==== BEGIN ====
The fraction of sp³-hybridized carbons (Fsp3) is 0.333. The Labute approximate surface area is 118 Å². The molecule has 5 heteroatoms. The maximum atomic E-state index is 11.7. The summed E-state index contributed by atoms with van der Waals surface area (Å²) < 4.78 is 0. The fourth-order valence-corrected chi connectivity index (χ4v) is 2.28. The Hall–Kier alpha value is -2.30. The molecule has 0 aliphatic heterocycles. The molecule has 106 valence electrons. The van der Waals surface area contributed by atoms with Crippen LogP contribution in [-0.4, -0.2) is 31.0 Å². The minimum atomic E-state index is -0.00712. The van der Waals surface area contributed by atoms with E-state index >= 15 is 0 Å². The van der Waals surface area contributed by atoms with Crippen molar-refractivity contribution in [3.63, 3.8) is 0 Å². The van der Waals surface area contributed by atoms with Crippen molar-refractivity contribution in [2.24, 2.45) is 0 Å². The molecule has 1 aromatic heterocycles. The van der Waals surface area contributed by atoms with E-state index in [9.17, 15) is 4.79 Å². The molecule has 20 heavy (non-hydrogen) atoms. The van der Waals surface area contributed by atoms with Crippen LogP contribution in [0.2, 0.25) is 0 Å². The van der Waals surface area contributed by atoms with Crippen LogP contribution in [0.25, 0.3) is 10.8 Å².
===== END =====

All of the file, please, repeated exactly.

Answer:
The fraction of sp³-hybridized carbons (Fsp3) is 0.333. The Labute approximate surface area is 118 Å². The molecule has 5 heteroatoms. The maximum atomic E-state index is 11.7. The summed E-state index contributed by atoms with van der Waals surface area (Å²) < 4.78 is 0. The fourth-order valence-corrected chi connectivity index (χ4v) is 2.28. The Hall–Kier alpha value is -2.30. The molecule has 0 aliphatic heterocycles. The molecule has 106 valence electrons. The van der Waals surface area contributed by atoms with Crippen LogP contribution in [-0.4, -0.2) is 31.0 Å². The minimum atomic E-state index is -0.00712. The van der Waals surface area contributed by atoms with E-state index >= 15 is 0 Å². The van der Waals surface area contributed by atoms with Crippen molar-refractivity contribution in [3.63, 3.8) is 0 Å². The van der Waals surface area contributed by atoms with Crippen molar-refractivity contribution in [2.24, 2.45) is 0 Å². The molecule has 1 aromatic heterocycles. The van der Waals surface area contributed by atoms with E-state index in [9.17, 15) is 4.79 Å². The molecule has 20 heavy (non-hydrogen) atoms. The van der Waals surface area contributed by atoms with Crippen LogP contribution in [0.2, 0.25) is 0 Å². The van der Waals surface area contributed by atoms with Crippen LogP contribution in [0.25, 0.3) is 10.8 Å².